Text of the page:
Opponents of Pennsylvania’s voter identification law are asking a judge to overturn the Republican-backed legislation, which requires voters to show photo ID to cast a ballot. Judge Bernard McGinley of Commonwealth Court in Harrisburg will hear opening statements from attorneys for organizations including the American Civil Liberties Union on whether the law is unconstitutional and disenfranchises groups of voters including the poor and elderly. State officials were temporarily barred from enforcing the law in the November and May elections. This lawsuit is really about a bad law that is badly written,” Michael Rubin, an attorney for the plaintiffs with the firm Arnold & Porter LLP, told reporters July 11 on a media call. As many as 410,000 people, or 5 percent of Pennsylvania’s eligible electorate, might be barred from voting under the statute, according to the ACLU.
The fierce battle over Pennsylvania’s voter ID law goes to trial on Monday in a state courtroom in Harrisburg. The legal fight began with a lawsuit by the American Civil Liberties Union of Pennsylvania and other groups in May 2012. A state judge temporarily blocked the voter ID law from affecting Election Day 2012, but only after the state Supreme Court intervened. The Pennsylvania ACLU argues the voter ID law is unconstitutional because it infringes on the right to vote and could disenfranchise voters.
In a trial set to start next week, lawyers from a coalition of liberal-leaning and civil rights groups will attempt to strike down a statute that requires all voters in Pennsylvania to present particular forms of photo identification before casting their ballots. The law has been the subject of controversy since the state’s Republican legislature and governor passed it in the spring of 2012. In September, a Pennsylvania judge stopped the law from going into effect, and lawyers for the plaintiffs are now hoping to wipe it from the books entirely. If they fail, Pennsylvania could become the latest state to require voters to show some form of ID at the polls, a recent trend viewed by critics as an attack on the voting rights of poor people and members of minority groups, who are less likely to possess drivers’ licenses or other forms of identification.
When the U.S. Supreme Court used Shelby County v. Holder to kick Section 4 of the Voting Rights Act (VRA) back to Congress for a new look at who is still struggling to get to the ballot box, certain things did not change for South Dakota Indians. If they want equal access to voting in any given election cycle, they must request it, pay for it and/or go to court to litigate for it. The Supreme Court decision immediately cut loose two South Dakota counties, Shannon and Todd, which overlap the Pine Ridge and Rosebud reservations, respectively. Officials there no longer have to “preclear” changes in voting laws and procedures with the Department of Justice and prove they’re not discriminatory.
Bhutan’s opposition People’s Democratic Party appears to have won an upset victory in parliamentary elections Saturday. The country’s Election Commission says on its website that the party has won at least 31 of the 47 seats being contested in the vote for parliament, while the incumbent Peace and Prosperity Party won at least 14 seats. Election Commission officials will announce the official results on Sunday. The PDP needed 24 of the 47 seats to form the next government.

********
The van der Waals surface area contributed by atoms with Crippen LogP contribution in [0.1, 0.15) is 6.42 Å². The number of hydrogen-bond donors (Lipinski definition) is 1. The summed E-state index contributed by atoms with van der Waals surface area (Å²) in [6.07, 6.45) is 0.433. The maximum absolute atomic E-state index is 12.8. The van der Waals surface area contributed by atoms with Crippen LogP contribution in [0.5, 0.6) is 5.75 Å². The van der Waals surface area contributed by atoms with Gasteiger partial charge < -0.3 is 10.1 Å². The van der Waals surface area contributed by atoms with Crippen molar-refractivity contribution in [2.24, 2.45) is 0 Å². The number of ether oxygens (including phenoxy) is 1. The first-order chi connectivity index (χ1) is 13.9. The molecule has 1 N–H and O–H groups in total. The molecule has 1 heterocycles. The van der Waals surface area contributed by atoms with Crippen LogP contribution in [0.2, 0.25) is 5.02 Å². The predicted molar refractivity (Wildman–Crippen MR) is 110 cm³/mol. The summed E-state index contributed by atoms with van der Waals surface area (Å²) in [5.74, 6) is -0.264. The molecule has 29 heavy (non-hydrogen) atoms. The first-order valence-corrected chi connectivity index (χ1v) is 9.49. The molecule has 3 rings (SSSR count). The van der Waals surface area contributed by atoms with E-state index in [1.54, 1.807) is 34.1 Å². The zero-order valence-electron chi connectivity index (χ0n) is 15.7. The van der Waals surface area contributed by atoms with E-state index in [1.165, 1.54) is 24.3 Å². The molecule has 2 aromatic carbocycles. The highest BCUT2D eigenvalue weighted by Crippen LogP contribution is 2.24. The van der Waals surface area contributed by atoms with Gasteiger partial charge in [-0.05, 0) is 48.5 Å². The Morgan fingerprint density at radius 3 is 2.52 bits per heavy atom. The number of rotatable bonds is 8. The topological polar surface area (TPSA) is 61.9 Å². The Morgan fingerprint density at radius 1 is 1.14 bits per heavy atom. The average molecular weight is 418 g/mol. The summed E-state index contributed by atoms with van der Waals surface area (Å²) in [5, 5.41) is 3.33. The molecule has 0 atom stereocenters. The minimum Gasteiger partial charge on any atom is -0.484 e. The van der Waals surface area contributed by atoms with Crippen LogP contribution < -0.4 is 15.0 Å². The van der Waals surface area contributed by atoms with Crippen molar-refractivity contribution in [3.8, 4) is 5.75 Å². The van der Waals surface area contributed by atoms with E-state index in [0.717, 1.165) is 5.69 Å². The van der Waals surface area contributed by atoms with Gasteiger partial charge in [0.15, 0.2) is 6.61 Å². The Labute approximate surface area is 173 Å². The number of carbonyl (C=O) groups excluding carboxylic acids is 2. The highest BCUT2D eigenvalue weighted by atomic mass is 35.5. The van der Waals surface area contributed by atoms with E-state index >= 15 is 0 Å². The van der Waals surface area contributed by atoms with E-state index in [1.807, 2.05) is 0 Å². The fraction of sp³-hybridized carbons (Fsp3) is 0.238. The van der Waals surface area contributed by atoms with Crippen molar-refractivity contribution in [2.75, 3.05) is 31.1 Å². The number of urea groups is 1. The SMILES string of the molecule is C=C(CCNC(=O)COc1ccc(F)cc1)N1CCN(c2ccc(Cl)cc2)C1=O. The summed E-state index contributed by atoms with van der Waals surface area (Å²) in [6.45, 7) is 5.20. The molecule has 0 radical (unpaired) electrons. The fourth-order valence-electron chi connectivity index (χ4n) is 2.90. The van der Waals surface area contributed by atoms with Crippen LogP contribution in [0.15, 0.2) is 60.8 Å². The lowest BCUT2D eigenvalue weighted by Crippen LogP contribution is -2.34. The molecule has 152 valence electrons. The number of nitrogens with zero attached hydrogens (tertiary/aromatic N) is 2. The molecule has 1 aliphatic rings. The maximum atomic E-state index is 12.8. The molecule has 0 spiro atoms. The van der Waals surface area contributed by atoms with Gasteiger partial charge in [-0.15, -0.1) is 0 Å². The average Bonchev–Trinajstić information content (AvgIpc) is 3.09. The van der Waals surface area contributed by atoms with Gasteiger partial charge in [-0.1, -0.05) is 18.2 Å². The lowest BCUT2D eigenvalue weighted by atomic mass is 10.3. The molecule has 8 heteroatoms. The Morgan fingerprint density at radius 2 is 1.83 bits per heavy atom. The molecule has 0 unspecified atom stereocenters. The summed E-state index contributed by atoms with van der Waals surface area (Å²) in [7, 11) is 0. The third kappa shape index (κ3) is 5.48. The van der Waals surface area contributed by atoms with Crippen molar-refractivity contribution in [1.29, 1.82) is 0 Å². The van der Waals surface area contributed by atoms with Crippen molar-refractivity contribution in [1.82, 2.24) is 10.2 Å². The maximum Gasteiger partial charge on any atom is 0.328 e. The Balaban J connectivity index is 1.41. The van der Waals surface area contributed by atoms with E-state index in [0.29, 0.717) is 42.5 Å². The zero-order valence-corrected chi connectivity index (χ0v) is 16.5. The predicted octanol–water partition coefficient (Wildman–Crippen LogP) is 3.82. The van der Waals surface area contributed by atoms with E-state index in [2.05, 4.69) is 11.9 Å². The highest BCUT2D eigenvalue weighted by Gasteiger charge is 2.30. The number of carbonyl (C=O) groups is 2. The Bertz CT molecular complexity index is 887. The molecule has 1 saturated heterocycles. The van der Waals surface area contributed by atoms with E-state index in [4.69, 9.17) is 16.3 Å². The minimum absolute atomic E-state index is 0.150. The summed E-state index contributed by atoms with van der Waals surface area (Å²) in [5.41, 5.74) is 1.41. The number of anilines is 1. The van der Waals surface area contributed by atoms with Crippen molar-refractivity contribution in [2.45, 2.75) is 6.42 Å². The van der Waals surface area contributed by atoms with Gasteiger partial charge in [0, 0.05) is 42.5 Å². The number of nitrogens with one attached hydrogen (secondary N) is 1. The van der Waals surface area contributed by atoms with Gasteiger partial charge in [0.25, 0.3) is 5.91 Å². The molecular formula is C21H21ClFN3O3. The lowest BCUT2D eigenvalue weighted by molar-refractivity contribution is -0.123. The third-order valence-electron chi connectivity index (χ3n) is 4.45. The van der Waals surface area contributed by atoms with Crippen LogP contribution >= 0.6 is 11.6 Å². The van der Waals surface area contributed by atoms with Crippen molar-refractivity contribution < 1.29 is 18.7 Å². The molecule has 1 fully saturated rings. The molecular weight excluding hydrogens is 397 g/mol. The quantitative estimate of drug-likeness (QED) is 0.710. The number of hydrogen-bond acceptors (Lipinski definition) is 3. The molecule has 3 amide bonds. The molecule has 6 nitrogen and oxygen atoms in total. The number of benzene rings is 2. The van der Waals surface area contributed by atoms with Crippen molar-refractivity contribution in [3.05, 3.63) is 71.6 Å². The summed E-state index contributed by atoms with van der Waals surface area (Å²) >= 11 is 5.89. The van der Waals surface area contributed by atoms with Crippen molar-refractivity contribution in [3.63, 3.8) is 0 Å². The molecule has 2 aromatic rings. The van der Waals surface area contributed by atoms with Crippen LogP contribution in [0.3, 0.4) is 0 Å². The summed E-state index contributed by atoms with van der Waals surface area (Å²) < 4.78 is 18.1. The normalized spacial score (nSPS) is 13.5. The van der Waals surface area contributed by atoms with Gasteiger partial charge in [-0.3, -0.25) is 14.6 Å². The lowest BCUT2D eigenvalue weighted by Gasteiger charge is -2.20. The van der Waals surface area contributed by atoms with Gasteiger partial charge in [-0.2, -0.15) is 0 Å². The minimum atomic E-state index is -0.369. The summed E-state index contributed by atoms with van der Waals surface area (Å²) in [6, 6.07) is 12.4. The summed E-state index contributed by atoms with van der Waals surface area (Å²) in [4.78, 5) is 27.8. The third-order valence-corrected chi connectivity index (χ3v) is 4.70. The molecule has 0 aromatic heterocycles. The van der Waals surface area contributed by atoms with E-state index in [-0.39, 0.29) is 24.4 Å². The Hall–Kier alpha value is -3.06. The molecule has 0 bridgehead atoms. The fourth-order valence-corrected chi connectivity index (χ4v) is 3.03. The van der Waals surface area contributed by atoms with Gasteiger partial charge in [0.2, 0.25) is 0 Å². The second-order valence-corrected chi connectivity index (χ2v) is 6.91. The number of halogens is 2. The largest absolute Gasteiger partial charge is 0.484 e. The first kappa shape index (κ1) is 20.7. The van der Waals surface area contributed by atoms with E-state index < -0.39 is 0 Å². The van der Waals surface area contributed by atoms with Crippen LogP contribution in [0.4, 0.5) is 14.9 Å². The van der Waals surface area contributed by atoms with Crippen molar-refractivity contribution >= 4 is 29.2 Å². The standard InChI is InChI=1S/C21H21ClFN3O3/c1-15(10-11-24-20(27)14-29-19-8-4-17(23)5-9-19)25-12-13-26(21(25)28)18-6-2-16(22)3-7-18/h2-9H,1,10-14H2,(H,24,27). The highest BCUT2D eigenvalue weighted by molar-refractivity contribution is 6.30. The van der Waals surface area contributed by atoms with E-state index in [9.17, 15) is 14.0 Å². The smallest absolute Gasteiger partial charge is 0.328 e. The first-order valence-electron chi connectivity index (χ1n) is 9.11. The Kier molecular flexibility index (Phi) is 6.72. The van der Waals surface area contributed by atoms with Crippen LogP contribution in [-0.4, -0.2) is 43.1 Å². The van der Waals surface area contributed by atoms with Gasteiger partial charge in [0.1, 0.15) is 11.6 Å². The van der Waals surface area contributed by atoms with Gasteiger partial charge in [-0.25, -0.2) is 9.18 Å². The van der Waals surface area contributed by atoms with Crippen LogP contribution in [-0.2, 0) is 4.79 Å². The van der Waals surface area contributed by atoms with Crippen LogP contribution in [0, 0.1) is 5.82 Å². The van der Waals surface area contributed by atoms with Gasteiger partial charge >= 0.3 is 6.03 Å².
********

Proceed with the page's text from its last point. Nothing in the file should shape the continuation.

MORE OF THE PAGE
The Electronic Voting Committee yesterday revealed the source code of its server software, opening up technical analysis of the e-elections system to the public. “This is the next step toward a transparent system. The idea, which was the result of joint discussion between numerous Estonian IT experts and the Electronic Voting Committee, was implemented today. We welcome the fact that experts representing civil society want to contribute to the development and security of the e-elections,” said committee chairman Tarvi Martens. Although the source code was accessible before, it required the requester to sign a confidentiality contract. Estonia’s e-voting system has been used for five elections – including general, local and European Parliament elections – since it was introduced in 2005. In the 2011 general elections, 24.3 percent of the votes cast were done so by e-vote, according to the National Electoral Committee. A new feature at the coming October local government elections is an Android-based electronic receipt of sorts that allows a voter to verify if their e-ballot went through properly.
For six years, Estonians haven’t had to set foot in a polling place or wait in line to cast their votes for President — instead, they can do it online. And on Thursday, the country’s Electronic Voting Committee released the entire source code of its voting server software on open-source platform GitHub — a move that not only gives Estonians a glimpse into the workings of their e-voting system, but that also gives them a chance to help toughen it up from a security perspective. The Estonian e-voting process is based on the country’s identity card, which is mandatory and issued when a citizen is 15 years old. The card has a built-in electronic authentication system that allows secure voting online from any computer, and each citizen is allowed to submit and change their vote until Election Day. At the last Parliamentary Election in 2011, one in four people chose to cast their ballot via e-vote. While there isn’t enough data to conclude whether e-voting has raised voter turnout overall in the country, the country’s electoral committee views the process as successful.
A Kuwaiti administrative court threw out on Sunday legal challenges to a parliamentary election set for July 27, a judicial source and an elections candidate said, effectively paving the way for the vote to proceed on time. Almost constant factional infighting over the past seven years has prompted repeated elections, stalled infrastructure development and held up economic reforms in Kuwait, an important Gulf Arab oil producer and U.S. ally. A legal source said the Kuwait Administrative Court ruled it had no jurisdiction to look into three legal challenges by Kuwaiti citizens to the vote. One case related to a request to incorporate a residential area into one of the five electoral districts, while another pertained to whether the government had lost its legitimacy and thus its eligibility to call for new elections after a court ordered the dissolution of the previous parliament.
Mexico’s conservative opposition retained the governor’s seat in Baja California after the ruling party candidate conceded defeat Saturday following a recount in the politically crucial state. The state bordering the United States was the biggest prize in the July 7 regional elections in 14 Mexican states, with analysts saying its result could sink or save a multi-party reform pact. The candidate of the Institutional Revolutionary Party (PRI), Fernando Castro Trenti, threw in the towel as the recount gave an edge to National Action Party (PAN) rival Francisco “Kiko” Vega.